Held Thursday 1 June at Holt Planetarium, Napier
The 142nd Annual General Meeting of the Branch was well attended and members afterwards enjoyed a wonderful presentation of the night sky by Gary Sparks in the Planetarium itself.
Lynne Trafford’s President’s Report was delivered and unanimously approved. Lynne thanked the year’s speakers, financial supporters, venue providers and council members and highlighted the Branch’s contribution to science promotion through the EIT Hawke’s Bay Regional Science and Technology Fair, Curious Minds Science Camp, school visits by speakers and HB Scientists on Air. She also noted the growth in membership over the past year and encouraged the recruitment of new members as well as continued support by current members.
Jenny Dee reported on the 2017 Curious Minds Science Camp. 161 students attended the three workshops run by GNS Science/East Coast Labs, Plant and Food Research and Murray Gosling (supported by Opus). Feedback has been very positive. Jenny acknowledged the speakers who gave talks at local schools. Professor Chris Battershill visited Napier Boys High School, Professor Peter Schwerdtfeger went to three schools and Professor Peter Dearden spoke at Taradale Intermediate School.
The Financial Report which had been circulated prior to the meeting was presented and unanimously approved. The meeting resolved to keep Annual Subscriptions at their current level. This is a very affordable amount and potential members are reminded to consider joining to receive direct newsletters and to show their support of Branch and Society activities.
Election of Council and Officers
The following were elected or re-elected:
Special Item – Honorary Life Member
Michael Broadbent was elected an Honorary Life Member of the Branch as recommended by the Council. Lynne described Michael’s service to the Branch over the years. The motion was seconded by Jeff Reid and approved with widespread applause.
To secure your place, please send an email to email@example.com
Throughout history, the changing yet cyclical patterns of stars in the night sky have been used to record the passage of time. Cultures around the world also used the patterns of stars to act as a library of sorts to help pass along myths and legends. For ocean going groups like the Polynesians, navigation stars were critical for their survival as they traversed the southern ocean.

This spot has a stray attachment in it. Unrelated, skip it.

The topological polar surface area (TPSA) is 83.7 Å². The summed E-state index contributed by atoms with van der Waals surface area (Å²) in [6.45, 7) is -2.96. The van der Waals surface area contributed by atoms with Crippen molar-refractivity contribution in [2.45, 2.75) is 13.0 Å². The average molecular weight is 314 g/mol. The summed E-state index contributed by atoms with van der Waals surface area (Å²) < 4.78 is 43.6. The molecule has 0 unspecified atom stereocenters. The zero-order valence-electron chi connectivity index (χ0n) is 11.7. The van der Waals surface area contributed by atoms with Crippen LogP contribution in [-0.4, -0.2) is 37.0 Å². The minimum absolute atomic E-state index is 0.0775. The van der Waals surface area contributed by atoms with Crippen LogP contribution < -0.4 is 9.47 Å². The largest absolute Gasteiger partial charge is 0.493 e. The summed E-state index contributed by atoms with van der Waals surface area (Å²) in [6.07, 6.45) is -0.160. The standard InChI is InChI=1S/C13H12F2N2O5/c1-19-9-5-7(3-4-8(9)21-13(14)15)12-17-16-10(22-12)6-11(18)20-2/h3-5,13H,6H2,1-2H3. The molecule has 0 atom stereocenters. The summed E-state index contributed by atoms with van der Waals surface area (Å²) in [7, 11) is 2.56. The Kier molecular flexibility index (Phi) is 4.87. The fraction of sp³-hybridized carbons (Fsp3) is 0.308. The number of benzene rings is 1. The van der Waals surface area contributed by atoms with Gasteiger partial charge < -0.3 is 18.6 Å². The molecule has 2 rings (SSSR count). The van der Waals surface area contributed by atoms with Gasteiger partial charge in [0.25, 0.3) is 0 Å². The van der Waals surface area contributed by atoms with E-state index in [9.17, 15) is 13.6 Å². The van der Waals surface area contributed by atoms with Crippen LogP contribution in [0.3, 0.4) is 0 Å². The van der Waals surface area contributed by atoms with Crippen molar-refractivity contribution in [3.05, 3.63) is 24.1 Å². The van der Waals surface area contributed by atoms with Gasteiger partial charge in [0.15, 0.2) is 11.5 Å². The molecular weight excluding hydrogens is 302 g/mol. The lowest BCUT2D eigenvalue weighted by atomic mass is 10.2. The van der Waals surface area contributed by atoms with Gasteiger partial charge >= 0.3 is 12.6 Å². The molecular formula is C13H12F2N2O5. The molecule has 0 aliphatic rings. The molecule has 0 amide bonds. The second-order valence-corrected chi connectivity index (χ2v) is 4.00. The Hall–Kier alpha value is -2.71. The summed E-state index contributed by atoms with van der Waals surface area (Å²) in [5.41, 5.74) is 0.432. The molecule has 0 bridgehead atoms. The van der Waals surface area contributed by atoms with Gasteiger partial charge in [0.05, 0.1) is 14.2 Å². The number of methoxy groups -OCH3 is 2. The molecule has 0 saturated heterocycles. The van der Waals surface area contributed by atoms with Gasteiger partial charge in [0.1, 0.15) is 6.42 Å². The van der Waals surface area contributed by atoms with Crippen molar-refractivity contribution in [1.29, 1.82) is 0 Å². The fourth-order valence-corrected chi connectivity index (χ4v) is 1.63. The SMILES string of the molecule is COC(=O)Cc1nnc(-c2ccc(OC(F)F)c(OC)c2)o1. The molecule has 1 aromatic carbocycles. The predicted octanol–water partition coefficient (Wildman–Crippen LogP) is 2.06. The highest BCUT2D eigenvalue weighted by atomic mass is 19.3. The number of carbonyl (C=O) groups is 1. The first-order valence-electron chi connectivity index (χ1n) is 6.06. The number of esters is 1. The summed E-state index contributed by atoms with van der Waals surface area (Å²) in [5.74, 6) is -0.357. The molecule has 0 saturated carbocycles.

Using our Zeiss ZKP-1planetarium projector, I will show you how the Polynesian cultures perceived the end of one year and the beginning of the next, the time of Matariki.
Matariki in the night sky. Image courtesy of pbkwee, flickr.com
This meeting will take place after the AGM of the HB Branch of the Royal Society which starts at 7.00pm.
Honeybees are a vital part of our agricultural production, but also a remarkable example of the product of evolution. Bees have their own social system, symbolic language, produce different castes and build extravagant structures. Bees are also under threat from insecticides, pests and diseases.
In this talk Peter will discuss both his fundamental research into how the honeybee social system evolved, but also what we need to do to save the honeybees of the world. He might even tell how honeybees might save us!
In 2014, Peter was the recipient of the Royal Society of New Zealand’s Callaghan medal for science communication.
Our thanks to the University of Otago for their support.
The Hawke’s Bay Branch of the Royal Society of New Zealand has, once again, received funding from the Ministry of Business, Innovation and Employment’s Unlocking Curious Minds contestable fund, to run a Science and Technology Camp for Year 7 and 8 students and their teachers, during Primary Science Week in May 2017.
Over the four days, approximately 170 Year 7 and 8 students, accompanied by teachers and parents, from 11 schools in Napier, Hastings and Central Hawke’s Bay, will attend one or two-day hands-on workshops on a variety of science and technology subjects, related to the world around them. They will return to school with a better understanding of maths, science and technology, and its relevance to their everyday lives.
The following three workshops will be on offer:
Geology workshop (2 days)
Venue: National Aquarium of New Zealand
Run by: Julian Thomson from GNS Science, assisted by Carol Larson from the Aquarium, and Kate Boersen from East Coast LAB.